Wednesday, July 1, 2015

Critiques of the Radical Left on Gay Marriage

For days now I’ve considered posting to Facebook: “Since the Obergefell decision came down, my Facebook feed has been filled with more critiques of gay marriage from the radical left than from the right. And I have to say: critiques from the left are just as personally hurtful and shaming as those from the right.”

But I’m hesitant to post this because I know I’ll get more critiques of gay marriage, only this time they’ll be on my wall instead of in my feed.

But I can’t keep this in any longer, so, here’s my rant against the radical leftist critiques of gay marriage.

There is a profound privilege that comes with the left saying “marriage is the wrong objective.” First, let’s be clear: marriage has never been the ONLY objective, as a lot of radicals seem to think. There’s a concern that the LGBT movement will stop now that we’ve won marriage rights, and we’ll forget about workplace and housing discrimination, about violence against members (especially transgender members) of our community. I seriously doubt that HRC and NCLR and others are going to close up shop and go home now. Certainly grassroots movements won't stop fighting these battles. We all know there’s more work to be done. That doesn’t mean we can’t celebrate this victory.

Indeed, forgetting to celebrate our victories along the way is a big problem. Among other things, it makes us feel like we never win, if we can’t stop and smell the roses when we do. It feeds cynicism, which feeds inaction. So, I actually think not celebrating gay marriage has the potential to stop political movements more than celebrating it.

But here’s another reason leftists critiques are privileged: they forget that for a lot of people, the benefits of marriage are essential for hospital visitation, for adoption rights, for their financial situation. There are countless stories of people who saw spouses through terminal illnesses, giving up their job to do so, and had no money at the end of expensive medical treatments, no job prospects, and, without gay marriage, no survivor’s benefits. Edie Windsor was vaguely in this situation, only she had plenty of money so she didn’t NEED survivor’s benefits. That’s partly why she was a plaintiff—she was rich and eloquent. But she spoke on behalf of plenty of people who aren’t those things, and for whom marriage rights come with necessary financial relief. Failure to recognize this material reality of marriage rights is ironic, considering how many radical leftists are hyper-aware of class issues.

Leftist critiques often land on this: marriage is a problematic institution and we shouldn’t join it. Well, if you want to undo marriage, start a political movement to do that. I haven’t really heard of any organizations doing this—although I suspect now there might be right-leaning organizations trying to do exactly this. But, problematic as civil marriage might be, as long as it exists, we should want it to be available to everyone.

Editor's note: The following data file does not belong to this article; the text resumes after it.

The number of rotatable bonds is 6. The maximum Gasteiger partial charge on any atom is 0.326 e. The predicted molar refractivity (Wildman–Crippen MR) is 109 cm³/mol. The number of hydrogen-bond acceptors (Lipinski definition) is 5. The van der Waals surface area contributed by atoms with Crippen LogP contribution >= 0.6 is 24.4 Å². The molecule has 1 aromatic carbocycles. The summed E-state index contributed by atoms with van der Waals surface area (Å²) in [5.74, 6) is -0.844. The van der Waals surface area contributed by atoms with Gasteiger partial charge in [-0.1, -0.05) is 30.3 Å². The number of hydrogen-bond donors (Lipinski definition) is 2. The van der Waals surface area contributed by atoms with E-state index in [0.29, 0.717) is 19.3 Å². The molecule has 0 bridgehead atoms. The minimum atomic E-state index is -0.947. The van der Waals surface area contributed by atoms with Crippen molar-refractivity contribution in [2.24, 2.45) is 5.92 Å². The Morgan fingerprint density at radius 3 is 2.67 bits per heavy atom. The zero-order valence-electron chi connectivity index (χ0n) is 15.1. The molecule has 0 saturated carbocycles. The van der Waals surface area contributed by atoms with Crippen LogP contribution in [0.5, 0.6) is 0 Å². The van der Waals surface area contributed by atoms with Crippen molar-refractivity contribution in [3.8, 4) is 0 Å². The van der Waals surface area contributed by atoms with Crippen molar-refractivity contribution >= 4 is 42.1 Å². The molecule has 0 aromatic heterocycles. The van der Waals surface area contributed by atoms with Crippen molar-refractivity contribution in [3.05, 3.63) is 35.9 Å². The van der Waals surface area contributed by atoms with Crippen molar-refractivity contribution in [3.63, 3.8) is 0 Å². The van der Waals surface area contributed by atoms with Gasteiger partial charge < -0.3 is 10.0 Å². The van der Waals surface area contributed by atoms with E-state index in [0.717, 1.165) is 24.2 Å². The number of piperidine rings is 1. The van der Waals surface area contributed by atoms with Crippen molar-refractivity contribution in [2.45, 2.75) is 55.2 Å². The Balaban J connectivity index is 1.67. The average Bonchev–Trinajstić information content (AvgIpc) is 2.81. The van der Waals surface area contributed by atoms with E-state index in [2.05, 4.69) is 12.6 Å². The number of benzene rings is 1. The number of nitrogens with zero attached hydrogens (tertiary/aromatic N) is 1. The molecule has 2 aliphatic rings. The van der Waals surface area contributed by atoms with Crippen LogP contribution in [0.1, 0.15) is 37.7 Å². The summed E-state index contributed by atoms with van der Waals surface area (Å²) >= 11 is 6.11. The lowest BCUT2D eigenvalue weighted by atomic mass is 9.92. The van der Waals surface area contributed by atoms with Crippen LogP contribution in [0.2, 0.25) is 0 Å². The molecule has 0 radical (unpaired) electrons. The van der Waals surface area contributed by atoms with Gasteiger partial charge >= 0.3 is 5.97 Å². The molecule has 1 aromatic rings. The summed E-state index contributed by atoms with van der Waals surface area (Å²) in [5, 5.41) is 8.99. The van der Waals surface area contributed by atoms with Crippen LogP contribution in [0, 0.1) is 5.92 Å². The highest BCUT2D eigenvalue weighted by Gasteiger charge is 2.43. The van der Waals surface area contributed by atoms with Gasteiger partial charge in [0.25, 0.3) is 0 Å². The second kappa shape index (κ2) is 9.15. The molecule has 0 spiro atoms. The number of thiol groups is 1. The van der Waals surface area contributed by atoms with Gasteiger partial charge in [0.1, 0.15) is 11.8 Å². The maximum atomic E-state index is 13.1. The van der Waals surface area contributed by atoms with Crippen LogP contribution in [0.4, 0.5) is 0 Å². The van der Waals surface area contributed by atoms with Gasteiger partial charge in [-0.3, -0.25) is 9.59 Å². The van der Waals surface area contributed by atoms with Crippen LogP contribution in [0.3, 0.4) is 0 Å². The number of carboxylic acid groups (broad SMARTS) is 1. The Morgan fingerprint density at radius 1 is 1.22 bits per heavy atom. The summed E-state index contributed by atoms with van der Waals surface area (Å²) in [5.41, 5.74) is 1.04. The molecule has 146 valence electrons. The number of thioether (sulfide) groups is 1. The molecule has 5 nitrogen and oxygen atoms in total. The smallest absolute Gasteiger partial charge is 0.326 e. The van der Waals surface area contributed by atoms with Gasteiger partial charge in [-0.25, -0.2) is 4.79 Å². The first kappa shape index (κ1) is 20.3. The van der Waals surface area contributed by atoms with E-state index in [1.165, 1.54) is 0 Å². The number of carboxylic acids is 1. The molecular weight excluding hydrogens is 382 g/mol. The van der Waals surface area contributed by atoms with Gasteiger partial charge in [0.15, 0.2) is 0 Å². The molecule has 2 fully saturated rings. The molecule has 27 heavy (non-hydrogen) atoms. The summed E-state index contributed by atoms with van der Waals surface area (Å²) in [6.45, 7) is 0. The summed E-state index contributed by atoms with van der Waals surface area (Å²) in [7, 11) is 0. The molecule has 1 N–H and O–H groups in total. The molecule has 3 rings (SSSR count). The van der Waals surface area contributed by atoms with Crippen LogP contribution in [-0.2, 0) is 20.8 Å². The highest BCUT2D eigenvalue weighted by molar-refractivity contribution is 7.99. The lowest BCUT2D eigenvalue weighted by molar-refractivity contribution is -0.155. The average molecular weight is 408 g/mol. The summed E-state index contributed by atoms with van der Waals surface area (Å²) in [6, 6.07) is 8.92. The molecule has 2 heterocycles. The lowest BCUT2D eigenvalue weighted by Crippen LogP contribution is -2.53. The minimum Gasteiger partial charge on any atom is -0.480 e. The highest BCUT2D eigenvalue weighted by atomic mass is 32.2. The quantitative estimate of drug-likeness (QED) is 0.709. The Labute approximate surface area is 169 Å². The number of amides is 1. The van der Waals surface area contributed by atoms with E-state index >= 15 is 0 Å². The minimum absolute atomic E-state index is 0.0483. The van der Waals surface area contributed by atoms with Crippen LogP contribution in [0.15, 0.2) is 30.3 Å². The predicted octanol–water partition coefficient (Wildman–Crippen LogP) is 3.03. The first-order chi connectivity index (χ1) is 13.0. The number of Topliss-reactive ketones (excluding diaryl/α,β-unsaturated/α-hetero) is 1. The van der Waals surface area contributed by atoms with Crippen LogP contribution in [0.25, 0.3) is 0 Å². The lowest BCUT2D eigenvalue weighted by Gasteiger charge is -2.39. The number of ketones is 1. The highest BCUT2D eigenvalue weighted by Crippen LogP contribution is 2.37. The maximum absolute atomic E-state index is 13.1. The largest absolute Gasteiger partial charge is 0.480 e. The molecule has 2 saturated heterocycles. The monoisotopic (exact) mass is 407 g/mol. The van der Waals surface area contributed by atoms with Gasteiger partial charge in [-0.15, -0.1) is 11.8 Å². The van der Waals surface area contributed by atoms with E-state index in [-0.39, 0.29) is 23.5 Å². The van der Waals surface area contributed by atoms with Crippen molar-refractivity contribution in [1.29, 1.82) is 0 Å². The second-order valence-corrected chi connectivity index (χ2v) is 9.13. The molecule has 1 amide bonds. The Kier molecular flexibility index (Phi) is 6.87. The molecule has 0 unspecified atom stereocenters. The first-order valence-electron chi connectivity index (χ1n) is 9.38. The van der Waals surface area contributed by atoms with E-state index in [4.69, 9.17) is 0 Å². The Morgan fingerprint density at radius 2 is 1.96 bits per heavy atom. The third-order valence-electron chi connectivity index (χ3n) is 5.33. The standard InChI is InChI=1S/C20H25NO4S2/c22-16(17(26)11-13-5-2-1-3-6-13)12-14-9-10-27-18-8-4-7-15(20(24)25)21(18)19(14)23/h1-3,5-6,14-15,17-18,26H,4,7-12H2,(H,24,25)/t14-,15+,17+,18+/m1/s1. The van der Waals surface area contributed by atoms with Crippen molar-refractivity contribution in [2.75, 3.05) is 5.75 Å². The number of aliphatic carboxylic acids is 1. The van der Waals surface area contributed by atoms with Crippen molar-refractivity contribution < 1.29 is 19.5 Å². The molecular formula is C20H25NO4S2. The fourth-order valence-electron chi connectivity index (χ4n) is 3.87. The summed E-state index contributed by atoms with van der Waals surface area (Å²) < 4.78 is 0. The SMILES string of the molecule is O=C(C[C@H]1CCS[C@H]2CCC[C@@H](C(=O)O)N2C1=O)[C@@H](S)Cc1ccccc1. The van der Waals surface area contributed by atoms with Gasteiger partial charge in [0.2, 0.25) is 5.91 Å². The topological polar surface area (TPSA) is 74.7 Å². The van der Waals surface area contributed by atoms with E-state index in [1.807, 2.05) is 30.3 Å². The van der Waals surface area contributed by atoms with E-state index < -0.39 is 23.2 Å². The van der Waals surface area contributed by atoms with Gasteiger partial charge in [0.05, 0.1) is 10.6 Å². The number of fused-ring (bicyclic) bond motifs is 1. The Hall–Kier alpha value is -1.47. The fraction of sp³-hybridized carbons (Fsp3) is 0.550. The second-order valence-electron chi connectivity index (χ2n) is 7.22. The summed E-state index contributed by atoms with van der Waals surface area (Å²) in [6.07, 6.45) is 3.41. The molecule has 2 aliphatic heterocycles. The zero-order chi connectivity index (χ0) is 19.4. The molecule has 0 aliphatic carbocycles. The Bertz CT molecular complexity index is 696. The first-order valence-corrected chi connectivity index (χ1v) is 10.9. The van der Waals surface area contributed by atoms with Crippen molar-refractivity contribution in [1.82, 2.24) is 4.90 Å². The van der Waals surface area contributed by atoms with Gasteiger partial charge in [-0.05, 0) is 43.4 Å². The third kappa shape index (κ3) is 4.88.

A lot of straight left radicals say that marriage was the wrong objective for gays—and god does this one gall me. Who are you to tell us what we should want? The right does that enough, thank you. The vast majority of gays want the option to marry—even if they themselves don’t want to marry. Get off your high horse and support what our movement has overwhelmingly said we want.

And finally, the personal . . . I wrote about this a bit in my novel Barring Complications, but marriage is profoundly personal. It inflicts tiny wounds to a person’s sense of self to have their relationship disparaged, whether from the right or the left. It’s incredibly frustrating that on a day when I wanted to celebrate, when I cried a lot more than I ever expected to because I suddenly felt more like a full citizen in my own country, I had to read from so many of my friends that this was nothing to celebrate, that there was better work to be done elsewhere, that gay marriage was not an appropriate achievement to be happy for. Well, gay marriage isn’t just an abstract political agenda; it’s my life. I live a gay marriage every day. And I am proud of it. I fought for it, and so did a lot of other people. We fought against the right shaming us—we don’t need to the left shaming us, too.

Okay. I feel a little bit better, having said all this. Now I'm going to look at more gifs of Ruth Bader Ginsburg on unicorns with rainbows. Happy Pride, everyone!

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